One of the quirkier bikes to pass through the workshop over the years, the Cannondale Slate is a great piece of cycling equipment. Here is the appraisal from the mechanic…

Comments from Cam Harrison of The Rolling Fix.

It’s fun to work on such an interesting road bike. We see a lot of little quirks here and there but the Slate is entirely different. What makes it more enjoyable is that it all came together with ease.

Surely a basic build is of value to everyone: the customer (who can do some maintenance themselves), the bike shop (which doesn’t have to invest hours of time in putting it together), and the company itself – as it doesn’t get frowned upon in aftermarket frustration.

For all the innovation that exists, there’s nothing too complex about putting the Slate together.

We dismantled it and weighed all the parts but the Lefty fork was largely left intact and considered one item. If we opted to strip that back then we’d see some complexity; there’s a lot of fiddly little parts in the suspension system but as a unit it came off the bike with a bit of mallet work… and slotted back together without any fuss.

With one chainring there’s no need for the complications of a front derailleur…

Working the cables

The headset area took a little bit of manipulation. It’s not standard but aside from that the Slate came together easily.

Running a SRAM Force Hydro 1X groupset with internal routing means it’s fairly standard as far as a modern bike build goes.

There is lots of space at the bottom bracket once I had the plastic guide off and it was easy to run cables through.

It’s actually a really neat design; you just have to rotate and twist the guide into the bottom of the frame – there’s no hard clicking or anything like that. It sits in nice and snug and I think that’s really neat.

I could feed it all onto the cables beforehand and then just pop it all in afterwards with no kinking of the cable.

There is a nice wide opening at the cable entry points with the built-in housing grommets as well. I could go around the outside and just slot the cable in – it couldn’t have been more simple.

See the unboxing… click the YouTube link.

The bike as you see it on these pages retails in Australia for $5,899.

Suspension… on a ‘road’ bike

There have been hundreds of bikes on test in this magazine over the years but, aside from a couple of mountain bikes in the early years, and the overview of the Specialized Roubaix (RIDE #73) this is the only one we’ve had with suspension.

I haven’t worked on the internals of many Lefty forks in the past; but I have serviced plenty of bikes with the system on it.

The good news is, they seem to be quite resilient; it’s a good sign that I’ve never been asked to service the fork.

The shock relies on air pressure and adjustment is simple, via a Schrader valve. It’s possible to vary the rebound effect with a twist of the button at the top of the fork.

The lock-out system is within easy reach and simple to activate.

Again, putting the bike together was easier than pulling it apart. Without the need to dismantle it would have been in the studio within minutes of opening the very neat box.

I think the biggest battle I had was with the steering tube – the head tube, I suppose, as the Lefty fork is not actually attached like normal road bikes.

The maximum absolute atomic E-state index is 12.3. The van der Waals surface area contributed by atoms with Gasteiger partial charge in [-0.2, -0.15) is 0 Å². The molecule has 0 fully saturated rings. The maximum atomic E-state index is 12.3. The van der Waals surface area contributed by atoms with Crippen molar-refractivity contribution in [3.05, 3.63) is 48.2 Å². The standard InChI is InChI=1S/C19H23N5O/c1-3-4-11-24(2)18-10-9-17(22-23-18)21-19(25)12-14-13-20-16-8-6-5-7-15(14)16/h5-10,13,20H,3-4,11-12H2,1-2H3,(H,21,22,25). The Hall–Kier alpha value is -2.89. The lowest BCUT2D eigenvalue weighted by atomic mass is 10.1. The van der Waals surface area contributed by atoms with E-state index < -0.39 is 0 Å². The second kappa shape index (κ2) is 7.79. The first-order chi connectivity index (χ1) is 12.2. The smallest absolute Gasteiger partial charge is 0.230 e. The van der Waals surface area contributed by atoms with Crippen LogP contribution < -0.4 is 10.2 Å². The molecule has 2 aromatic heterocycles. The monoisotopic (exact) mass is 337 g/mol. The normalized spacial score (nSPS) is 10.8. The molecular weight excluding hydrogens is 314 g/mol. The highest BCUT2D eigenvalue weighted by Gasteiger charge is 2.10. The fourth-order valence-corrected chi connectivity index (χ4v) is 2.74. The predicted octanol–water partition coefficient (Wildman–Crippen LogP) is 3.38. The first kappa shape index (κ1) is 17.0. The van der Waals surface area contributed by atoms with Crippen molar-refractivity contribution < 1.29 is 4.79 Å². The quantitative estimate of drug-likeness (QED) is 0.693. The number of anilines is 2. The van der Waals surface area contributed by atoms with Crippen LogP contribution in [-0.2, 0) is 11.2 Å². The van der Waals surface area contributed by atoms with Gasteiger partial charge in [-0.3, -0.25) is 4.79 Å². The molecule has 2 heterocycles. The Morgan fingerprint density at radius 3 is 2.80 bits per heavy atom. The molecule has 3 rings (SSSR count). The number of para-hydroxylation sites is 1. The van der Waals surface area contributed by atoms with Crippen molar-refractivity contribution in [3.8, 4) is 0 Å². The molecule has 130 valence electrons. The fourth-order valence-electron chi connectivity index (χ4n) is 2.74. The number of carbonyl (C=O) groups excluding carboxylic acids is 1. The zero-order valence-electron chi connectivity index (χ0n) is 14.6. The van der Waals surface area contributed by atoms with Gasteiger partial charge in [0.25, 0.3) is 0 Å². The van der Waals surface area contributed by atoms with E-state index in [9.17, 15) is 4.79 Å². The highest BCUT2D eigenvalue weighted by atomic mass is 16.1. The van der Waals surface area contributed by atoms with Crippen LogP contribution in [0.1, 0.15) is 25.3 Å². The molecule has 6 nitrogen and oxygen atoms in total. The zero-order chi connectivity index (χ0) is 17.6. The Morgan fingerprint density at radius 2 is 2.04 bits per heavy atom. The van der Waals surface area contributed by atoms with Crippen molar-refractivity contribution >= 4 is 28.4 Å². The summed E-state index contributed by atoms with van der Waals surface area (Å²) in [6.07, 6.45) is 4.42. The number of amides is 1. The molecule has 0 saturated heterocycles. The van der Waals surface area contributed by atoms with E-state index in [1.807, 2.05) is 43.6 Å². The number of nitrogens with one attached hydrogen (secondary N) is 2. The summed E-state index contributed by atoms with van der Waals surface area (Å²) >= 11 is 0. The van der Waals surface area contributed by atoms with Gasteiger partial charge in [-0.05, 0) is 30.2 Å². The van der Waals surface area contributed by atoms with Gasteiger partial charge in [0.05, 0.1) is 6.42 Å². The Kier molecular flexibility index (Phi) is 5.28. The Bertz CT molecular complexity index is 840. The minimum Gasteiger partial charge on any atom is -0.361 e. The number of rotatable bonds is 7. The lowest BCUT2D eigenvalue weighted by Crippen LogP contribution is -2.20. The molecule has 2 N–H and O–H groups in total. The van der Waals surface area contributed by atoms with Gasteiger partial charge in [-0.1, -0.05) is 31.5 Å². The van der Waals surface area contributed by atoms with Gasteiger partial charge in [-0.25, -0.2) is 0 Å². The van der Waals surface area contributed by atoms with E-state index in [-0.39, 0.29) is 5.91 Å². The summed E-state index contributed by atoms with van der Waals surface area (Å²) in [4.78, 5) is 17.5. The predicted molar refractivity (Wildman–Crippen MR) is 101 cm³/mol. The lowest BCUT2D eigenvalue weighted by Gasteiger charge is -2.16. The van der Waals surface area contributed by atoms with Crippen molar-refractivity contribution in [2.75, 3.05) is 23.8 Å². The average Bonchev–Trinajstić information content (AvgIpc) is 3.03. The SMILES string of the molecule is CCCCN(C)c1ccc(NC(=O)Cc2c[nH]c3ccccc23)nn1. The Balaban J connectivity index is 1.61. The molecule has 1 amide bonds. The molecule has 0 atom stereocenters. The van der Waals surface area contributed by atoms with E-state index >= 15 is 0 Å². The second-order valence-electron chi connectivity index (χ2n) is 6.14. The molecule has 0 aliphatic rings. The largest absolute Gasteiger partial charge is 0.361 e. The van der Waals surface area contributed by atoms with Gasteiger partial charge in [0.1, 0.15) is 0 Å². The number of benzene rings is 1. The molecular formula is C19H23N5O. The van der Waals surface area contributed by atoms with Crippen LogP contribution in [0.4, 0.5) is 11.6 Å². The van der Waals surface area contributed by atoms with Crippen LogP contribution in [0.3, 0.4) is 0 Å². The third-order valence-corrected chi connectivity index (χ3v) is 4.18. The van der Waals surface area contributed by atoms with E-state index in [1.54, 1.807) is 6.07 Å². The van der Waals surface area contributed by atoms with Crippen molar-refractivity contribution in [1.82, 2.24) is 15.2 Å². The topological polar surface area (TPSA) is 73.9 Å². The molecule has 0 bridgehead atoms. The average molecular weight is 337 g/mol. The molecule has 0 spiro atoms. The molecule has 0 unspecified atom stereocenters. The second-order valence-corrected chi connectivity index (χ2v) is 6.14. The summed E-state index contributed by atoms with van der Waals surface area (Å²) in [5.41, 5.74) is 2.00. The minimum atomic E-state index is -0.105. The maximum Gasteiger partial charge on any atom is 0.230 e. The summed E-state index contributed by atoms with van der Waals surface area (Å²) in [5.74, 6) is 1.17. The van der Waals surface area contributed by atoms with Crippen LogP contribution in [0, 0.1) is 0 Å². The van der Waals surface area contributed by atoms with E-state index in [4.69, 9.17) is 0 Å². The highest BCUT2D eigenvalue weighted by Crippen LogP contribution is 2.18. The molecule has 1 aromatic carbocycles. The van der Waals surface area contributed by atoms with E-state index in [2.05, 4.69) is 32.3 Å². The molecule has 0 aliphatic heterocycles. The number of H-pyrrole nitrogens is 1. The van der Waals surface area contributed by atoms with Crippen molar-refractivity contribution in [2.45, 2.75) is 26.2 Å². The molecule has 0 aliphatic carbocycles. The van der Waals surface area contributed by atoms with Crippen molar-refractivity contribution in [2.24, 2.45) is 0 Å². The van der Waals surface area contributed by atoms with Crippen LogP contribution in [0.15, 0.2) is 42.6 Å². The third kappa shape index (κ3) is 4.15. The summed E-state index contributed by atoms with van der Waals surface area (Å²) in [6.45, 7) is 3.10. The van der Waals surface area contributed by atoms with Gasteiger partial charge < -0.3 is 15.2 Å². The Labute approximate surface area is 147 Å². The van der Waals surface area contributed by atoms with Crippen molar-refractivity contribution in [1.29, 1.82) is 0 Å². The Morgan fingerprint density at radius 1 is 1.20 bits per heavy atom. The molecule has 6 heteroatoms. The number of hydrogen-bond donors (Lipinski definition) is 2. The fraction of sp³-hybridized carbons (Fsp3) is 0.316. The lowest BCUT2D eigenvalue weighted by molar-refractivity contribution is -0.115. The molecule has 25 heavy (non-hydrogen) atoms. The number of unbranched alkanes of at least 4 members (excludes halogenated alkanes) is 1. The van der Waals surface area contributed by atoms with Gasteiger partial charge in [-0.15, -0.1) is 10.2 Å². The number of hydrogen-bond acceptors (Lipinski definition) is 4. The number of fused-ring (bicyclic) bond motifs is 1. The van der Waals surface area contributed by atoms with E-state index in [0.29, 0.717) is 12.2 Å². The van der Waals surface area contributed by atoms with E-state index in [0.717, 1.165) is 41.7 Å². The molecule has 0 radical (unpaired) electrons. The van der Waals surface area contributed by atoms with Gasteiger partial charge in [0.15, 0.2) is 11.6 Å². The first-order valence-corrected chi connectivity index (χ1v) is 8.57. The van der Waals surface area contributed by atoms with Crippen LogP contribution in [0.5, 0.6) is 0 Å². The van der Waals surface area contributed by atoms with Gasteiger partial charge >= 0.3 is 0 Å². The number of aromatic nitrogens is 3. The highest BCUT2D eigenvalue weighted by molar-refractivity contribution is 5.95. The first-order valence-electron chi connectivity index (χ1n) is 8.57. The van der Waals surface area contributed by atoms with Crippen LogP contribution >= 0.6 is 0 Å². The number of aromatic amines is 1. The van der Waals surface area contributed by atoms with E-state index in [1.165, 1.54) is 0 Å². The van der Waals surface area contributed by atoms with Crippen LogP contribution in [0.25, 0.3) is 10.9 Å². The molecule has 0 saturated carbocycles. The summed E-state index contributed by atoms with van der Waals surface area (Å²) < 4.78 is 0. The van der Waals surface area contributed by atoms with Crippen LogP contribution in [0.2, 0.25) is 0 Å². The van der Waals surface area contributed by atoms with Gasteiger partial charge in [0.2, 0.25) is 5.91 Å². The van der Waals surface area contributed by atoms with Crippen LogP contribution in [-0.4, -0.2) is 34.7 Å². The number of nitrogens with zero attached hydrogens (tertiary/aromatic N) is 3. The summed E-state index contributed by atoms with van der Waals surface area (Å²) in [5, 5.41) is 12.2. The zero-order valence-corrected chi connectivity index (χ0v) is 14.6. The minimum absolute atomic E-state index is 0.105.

There are fully pressed in bearings so there’s no taper whatsoever in the headset so the steering tube is pressed and the tolerances are really tight.

Getting it out was a bit of a challenge but once I had it set up right, it was fine. It’s definitely not something you’d want to do on a regular basis. A quick twist of the handlebars is going to be your ‘headset check’; if there is grinding or noise then the mechanic is likely to just bash the whole thing out and replace the bearings.

They wouldn’t pop the fork off to have a look like you could on a standard road bike.

The Lefty fork is a major feature of the bike but it’s not the only thing to make the Slate something special…

Working with an aluminium frame

The build process was all really simple. There is a one-piece 10-42 cassette but it just screws on easily. It’s similar to a MTB freehub – ie. super simple. The 1X chainring and the Cannondale Hollowgram crank go together really well.

This bike has press-fit BB30 bearings so it fits straight into the frame and as long as you have the spacers right and the wave washer set up, it’s a simple process.

The alloy frame means you’ve got to make sure you lube it well at the obvious points and put anti-seize on a few nuts and bolts, but apart from that it’s a no-fuss construction.

I think Cannondale – and the proprietary items, like the drop-out of the fork – is a very clever company.

For the front wheel, it’s a slotted arrangement so you only have to do about one and a half turns of the brake bolt and the whole thing pops off.

It’s really simple if you have to take the front wheel on and off, but really that’s only for travel because you can change a tyre with the wheel still on.

The Slate did have a slightly bent derailleur hanger once we put the bike back together after weighing.

Due to the shape of the hanger, a standard straightening tool didn’t screw into the frame because it’s got quite a big curve on it. You need a narrower head or an adapter from Park Tool. I found a solution so all the gears are shifting smoothly.

For more comments about bikes that have gone through the workshop over the years, see the ‘Build Report’ link at the top of RIDE’s homepage.

Extras: MTB considerations — dropper post?

One thing I might do to change it up a bit and make this a really interesting machine would be to run a lever actuated dropper post from the left shift lever – I’d only do it… well, because the option exists.

It would be nice to set it up in your full road position but then add a dropper post just to get some adjustability if you’re going hard on some single track. It’d be a pretty simple process.